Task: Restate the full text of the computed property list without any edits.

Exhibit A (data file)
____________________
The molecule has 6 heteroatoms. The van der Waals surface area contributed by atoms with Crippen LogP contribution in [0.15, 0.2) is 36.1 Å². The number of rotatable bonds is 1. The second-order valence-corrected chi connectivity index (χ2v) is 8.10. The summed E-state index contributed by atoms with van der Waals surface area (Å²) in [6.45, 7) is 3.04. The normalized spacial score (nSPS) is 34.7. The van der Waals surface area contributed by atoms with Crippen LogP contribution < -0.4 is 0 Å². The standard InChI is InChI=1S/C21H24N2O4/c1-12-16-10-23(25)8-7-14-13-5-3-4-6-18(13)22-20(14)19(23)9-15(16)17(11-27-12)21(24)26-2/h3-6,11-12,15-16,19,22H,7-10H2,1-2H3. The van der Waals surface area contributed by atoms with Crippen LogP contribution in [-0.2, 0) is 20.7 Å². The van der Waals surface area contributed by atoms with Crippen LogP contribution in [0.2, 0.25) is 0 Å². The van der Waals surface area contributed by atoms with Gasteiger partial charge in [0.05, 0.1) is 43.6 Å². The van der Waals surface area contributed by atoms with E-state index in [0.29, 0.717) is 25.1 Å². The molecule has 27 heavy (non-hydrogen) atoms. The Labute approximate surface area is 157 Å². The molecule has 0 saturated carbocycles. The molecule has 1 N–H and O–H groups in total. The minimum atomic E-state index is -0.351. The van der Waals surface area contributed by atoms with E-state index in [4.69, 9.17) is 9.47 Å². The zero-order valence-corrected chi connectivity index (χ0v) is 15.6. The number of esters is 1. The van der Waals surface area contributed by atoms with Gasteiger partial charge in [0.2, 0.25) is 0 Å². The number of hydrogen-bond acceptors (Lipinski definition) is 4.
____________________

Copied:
The molecule has 6 heteroatoms. The van der Waals surface area contributed by atoms with Crippen LogP contribution in [0.15, 0.2) is 36.1 Å². The number of rotatable bonds is 1. The second-order valence-corrected chi connectivity index (χ2v) is 8.10. The summed E-state index contributed by atoms with van der Waals surface area (Å²) in [6.45, 7) is 3.04. The normalized spacial score (nSPS) is 34.7. The van der Waals surface area contributed by atoms with Crippen LogP contribution < -0.4 is 0 Å². The standard InChI is InChI=1S/C21H24N2O4/c1-12-16-10-23(25)8-7-14-13-5-3-4-6-18(13)22-20(14)19(23)9-15(16)17(11-27-12)21(24)26-2/h3-6,11-12,15-16,19,22H,7-10H2,1-2H3. The van der Waals surface area contributed by atoms with Crippen LogP contribution in [-0.2, 0) is 20.7 Å². The van der Waals surface area contributed by atoms with Crippen LogP contribution in [0.2, 0.25) is 0 Å². The van der Waals surface area contributed by atoms with Gasteiger partial charge in [0.05, 0.1) is 43.6 Å². The van der Waals surface area contributed by atoms with E-state index in [0.29, 0.717) is 25.1 Å². The molecule has 27 heavy (non-hydrogen) atoms. The Labute approximate surface area is 157 Å². The molecule has 0 saturated carbocycles. The molecule has 1 N–H and O–H groups in total. The minimum atomic E-state index is -0.351. The van der Waals surface area contributed by atoms with E-state index in [4.69, 9.17) is 9.47 Å². The zero-order valence-corrected chi connectivity index (χ0v) is 15.6. The number of esters is 1. The van der Waals surface area contributed by atoms with Gasteiger partial charge in [0.2, 0.25) is 0 Å². The number of hydrogen-bond acceptors (Lipinski definition) is 4.